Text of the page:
Advanced Search
MyIDEAS: Login to save this book chapter or follow this series

Poverty and policy

In: Handbook of Development Economics

Contents:

Author Info

  • Lipton, Michael
  • Ravallion, Martin

Abstract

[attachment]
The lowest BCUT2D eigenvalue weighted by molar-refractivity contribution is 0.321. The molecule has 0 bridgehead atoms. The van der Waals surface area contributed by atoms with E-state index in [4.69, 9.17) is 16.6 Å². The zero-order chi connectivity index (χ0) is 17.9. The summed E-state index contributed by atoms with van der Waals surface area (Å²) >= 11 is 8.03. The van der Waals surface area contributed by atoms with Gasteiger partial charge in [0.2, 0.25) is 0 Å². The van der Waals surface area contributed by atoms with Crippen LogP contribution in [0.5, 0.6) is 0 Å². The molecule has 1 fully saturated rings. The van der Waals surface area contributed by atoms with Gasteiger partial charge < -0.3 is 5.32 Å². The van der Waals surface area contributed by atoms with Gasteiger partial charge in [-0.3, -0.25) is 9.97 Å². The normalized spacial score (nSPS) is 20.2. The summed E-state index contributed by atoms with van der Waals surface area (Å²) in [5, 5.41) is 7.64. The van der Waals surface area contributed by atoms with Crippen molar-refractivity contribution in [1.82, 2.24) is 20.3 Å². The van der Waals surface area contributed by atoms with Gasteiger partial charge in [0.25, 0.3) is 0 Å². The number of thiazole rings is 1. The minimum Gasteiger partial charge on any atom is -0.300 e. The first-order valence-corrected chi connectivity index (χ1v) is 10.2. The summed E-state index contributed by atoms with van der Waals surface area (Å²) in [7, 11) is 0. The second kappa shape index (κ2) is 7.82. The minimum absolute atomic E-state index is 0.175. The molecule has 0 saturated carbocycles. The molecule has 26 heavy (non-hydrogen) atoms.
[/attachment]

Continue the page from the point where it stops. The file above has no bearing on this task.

In this analysis of public policy to reduce poverty, the authors point out, among other things, that typically the highest incidence and severity of poverty are still found in rural areas, especially if ill-watered. For many of the rural poor, the only immediate route out of poverty is by migration to towns, to face a higher expected income, although often a more uncertain one. This may or may not reduce aggregate poverty. We can be more confident that growth in agricultural output -- fueled by investment in human and physical infrastructure -- is pro-poor, though not because the poor own much land. The policies pursued by most developing countries up to the mid-1980s -- and by many still -- have been biased against the rural sector in various ways. The same is true -- although different policies are involved -- of the other major sectoral concentration of poor, namely, the urban informal sector. There are clear prospects for reducing poverty by removing these biases. Looking ahead (far ahead, in some cases), it is less clear how much further gain to the poor can be expected from introducing a bias in the opposite direction. Neutrality should be the aim. We need good data and measurement to identify which public actions are effective in fighting poverty. There have been a number of advances in household data and analytic capabilities for poverty analysis over the last ten years. We are in a better position than ever to devise well-informed policies. The authors identify two important roles for public action. One is to foster the conditions for pro-poor growth, particularly by providing wide access to the necessary physical and human assets, including public infrastructure. The other is to help those who cannot participate fully in the benefits of such growth, or who do so with continued exposure to unacceptable risks. Here there is an important role for aiming interventions by various means to improve the distribution of the benefits of public spending on social ser